Isabel MacDonald is a Montreal-based freelance journalist. She can be reached at isabelmacdonald1 at

Land Ownership at the Crux of Haiti's Stalled Reconstruction

14 July, 2010 — Democracy Now!

Six months after the earthquake, many Haitians told us they have seen little in terms of recovery efforts despite the billions of dollars in aid pledged from around the world. At the heart of the matter is the issue of land ownership. We speak with journalist Kim Ives of Haiti Liberté. In his latest article, he writes the way the Interim Commission to Reconstruct Haiti is dealing with the issue of land “is the Haitian equivalent of the US bank bailout.”

In the Shadow of Ruins: Haitians Decry Conditions in Massive Tent City Across from Destroyed National Palace

14 July, 2010 — Democracy Now!

Haiti is struggling to recover six months after the earthquake—one of the worst natural disasters in history. Up to 300,000 were killed, and more than 1.5 million were made homeless. We go inside the Camp de Mars tent camp across from the crushed national palace in Port-au-Prince to let the Haitians living there tell their stories.

Haiti a police state run by the US & UN | Heavy rains under tarps and tents six months later…yet billions raised and available

14 July, 2010 — HLLN

Ezili Danto’s note: Many wrote to say they could not get to the last two articles posted. We’ve copied the article on the Ezili Danto blog for your convenience.

Ezili Dantò – Oil Deposits in the Caribbean basin – largest deposit ever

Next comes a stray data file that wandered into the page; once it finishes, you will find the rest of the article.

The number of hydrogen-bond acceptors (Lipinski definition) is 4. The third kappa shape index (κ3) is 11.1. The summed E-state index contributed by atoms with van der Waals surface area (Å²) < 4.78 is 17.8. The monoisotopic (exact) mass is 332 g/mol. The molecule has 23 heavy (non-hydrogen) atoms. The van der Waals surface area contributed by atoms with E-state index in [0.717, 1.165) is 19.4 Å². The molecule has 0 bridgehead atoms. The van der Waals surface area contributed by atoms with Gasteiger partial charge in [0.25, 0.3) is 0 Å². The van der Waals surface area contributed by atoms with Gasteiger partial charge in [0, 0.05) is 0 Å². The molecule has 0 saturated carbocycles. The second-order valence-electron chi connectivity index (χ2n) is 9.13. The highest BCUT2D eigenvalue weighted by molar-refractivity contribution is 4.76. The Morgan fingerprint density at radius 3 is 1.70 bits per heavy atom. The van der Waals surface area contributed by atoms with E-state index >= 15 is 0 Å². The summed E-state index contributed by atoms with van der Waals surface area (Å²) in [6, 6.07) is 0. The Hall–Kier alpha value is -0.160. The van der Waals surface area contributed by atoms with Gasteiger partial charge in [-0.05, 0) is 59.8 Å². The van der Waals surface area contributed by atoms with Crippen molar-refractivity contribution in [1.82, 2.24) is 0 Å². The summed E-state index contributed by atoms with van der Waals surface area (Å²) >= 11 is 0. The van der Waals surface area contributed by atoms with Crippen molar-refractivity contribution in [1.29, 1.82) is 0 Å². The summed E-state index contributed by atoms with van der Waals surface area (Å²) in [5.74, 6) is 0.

Other Recommended HLLN Links to mark the 6-months anniversary of the Haiti quake:

“They don’t give money to help out the kids, they must have hard hearts to let us suffer everywhere – A Haiti quake orphan.”  (Video – Haiti’s orphans still in crisis – promised aid has not materialized, yet billions have been raised and is available)

Flashpoints: an in-depth Look at Haiti six months after the Earth Quake. Kevin Pina interviews Ansel Herz and also Andre Liohn with more on that Small Fraction Video at the 44:39 minute mark. Haiti Interview (Begins at the 26:34 minute mark), July 12, 2010

Video – Immortal Technique: Haiti a police state run by US & UN

Video – Haiti: Heavy rains under tarps and tents six months later…yet billions have been raised in the name of the victims under tarps, sheets and tents

Huge Sums Raised, Much Unspent, After Haiti Quake : NPR

Video – Haiti aid pledges still unfulfilled, Militarization of aid, foreign soldiers getting paid more than 710million per year, but no security of Haitian women, Rapes soar in quake-hit

Report Questions NGO Accountability in Haiti Disaster Accountability Project (DAP) report slam NGOs for shocking lack of transparency, “violating public trust when they have so much cash on hand that would help to alleviate the suffering of the homeless and impoverished. It is now the rainy season and refugee camps and tent cities offer shelters that are little more than sweltering ovens.”

Video – Former President Bill Clinton tells CNN’s Anderson Cooper about the recovery effort in Haiti and his hopes for its future

High-Tech Hospital Goes Belly-Up In Haiti

Sowing Seeds of Hope or Seeds of Dependence? and

“We’ve Lost the Battle, but We Haven’t Lost the War:” Haiti Six Months After
the Earthquake

Forwarded by Ezili’s Haitian Lawyers Leadership Network